If you’re selling a service or a course, it might seem a little trickier to price it. But, it’s not. It’s just thinking about your worth and the time and resources you’ve put into the course. 

Start small: what’s the cost of the subscriptions and products you used to create your course? What does your monthly overhead look like when it comes to the business expenses you incur while building your product or performing your service? How many hours are you spending on average? Each piece of the puzzle needs to be accounted for.

05. Any idea about pricing for those competitors of yours?

Just like with the market research done by corporations, you’ll need to do some digging as well. It’s important to have a general idea of what your competitors charge when looking for your own prices. Most importantly, don’t make the mistake of charging marginally less than your competitors just because you think it’ll give you more business. Charge what YOU are worth. 

However, having a finger on other pricing models can give you a general idea as to what people are paying for similar services. If you’re charging $3,000 for something that someone else is selling for $300 to the same market, you may not get very far. On the other hand, if you’re charging $300 for something that other people are selling for $3,000, you have some thinking to do.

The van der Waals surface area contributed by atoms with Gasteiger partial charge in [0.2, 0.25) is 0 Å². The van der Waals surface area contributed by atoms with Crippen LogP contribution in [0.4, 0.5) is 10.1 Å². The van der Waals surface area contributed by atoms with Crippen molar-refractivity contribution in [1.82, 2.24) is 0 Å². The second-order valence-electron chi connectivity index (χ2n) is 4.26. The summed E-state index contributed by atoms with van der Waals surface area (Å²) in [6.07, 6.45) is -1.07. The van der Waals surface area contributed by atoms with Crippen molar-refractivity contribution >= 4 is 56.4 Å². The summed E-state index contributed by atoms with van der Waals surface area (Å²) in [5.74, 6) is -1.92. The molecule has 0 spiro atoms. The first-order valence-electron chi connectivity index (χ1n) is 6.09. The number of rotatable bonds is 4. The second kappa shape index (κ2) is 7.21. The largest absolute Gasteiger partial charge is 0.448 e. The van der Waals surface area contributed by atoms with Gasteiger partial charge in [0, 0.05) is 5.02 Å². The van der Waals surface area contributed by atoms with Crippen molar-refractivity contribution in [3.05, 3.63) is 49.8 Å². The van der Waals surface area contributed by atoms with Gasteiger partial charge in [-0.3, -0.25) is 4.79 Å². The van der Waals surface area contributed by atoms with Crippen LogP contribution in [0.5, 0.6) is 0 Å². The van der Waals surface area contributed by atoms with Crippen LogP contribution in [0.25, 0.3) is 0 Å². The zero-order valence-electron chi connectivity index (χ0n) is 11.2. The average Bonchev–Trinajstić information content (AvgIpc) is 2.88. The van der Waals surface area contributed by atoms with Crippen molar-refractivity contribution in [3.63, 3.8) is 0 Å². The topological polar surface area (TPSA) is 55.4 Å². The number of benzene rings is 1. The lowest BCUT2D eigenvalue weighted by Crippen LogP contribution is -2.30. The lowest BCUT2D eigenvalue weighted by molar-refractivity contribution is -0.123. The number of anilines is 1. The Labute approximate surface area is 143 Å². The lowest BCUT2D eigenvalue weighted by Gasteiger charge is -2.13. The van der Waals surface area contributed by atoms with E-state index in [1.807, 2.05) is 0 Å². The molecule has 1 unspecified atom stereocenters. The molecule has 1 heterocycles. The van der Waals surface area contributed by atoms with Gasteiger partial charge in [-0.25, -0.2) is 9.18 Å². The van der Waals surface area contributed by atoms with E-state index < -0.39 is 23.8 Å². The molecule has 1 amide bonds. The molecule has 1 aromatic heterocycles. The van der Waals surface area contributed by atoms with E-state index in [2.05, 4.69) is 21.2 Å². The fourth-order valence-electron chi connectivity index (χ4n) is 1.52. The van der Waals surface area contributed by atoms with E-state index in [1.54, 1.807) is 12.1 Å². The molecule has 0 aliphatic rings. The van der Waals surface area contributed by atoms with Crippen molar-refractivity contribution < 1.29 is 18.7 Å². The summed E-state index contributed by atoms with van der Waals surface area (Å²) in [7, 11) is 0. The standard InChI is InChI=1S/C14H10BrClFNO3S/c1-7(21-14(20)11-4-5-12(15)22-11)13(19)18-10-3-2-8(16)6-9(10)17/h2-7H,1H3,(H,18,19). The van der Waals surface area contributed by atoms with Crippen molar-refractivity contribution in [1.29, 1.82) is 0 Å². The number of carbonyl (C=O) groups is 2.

06. What is your intuition telling you?

This might not have as much to do with numbers as the other steps, but a big deal when it comes to pricing your products and services? It’s all about your gut, and what your “enough” is. If YOU know what you need and want to make to be content, then that’s power. 

Truth is, you know you better than anyone else. If you feel like you’re not charging enough for your products and services, you’re probably not. On the other hand, if you feel like you’re charging too much, you probably are. 

07. What’s your ideal income?

The next thing that you need to look at is the contrast between what you’re looking to charge and what you’re looking to actually take in as income. Does your pricing reflect the life and income you want to have? That’s not selfish, my girl — it’s just business. 

The best part of entrepreneurship is building your own salary, so put yourself in the situation to have a salary you’re comfortable with. For some people, that might mean an hourly rate that makes sense for them. For others, it might mean charging a per-project flat fee. It doesn’t matter what you charge, just make sure that it works for YOU.

08. Are you willing to be flexible?

Most importantly, remember that pricing is NOT a static thing. Just like the world economy jumps around, so can you. I like to create a pricing guide at the beginning of each year, and then I re-evaluate at the end. This helps me to stay up with the times and price myself at rates that I (and my clients) deserve. 

While you definitely shouldn’t be changing your pricing on a whim, being variable with your pricing on a schedule is a normal AND effective way to run your biz.

When it comes to entrepreneurship, you are the boss. Charge like it! With these steps, you’ll be able to think about your pricing model with some strategy and intention. That, my friend, is the way to be a crazy successful businesswoman.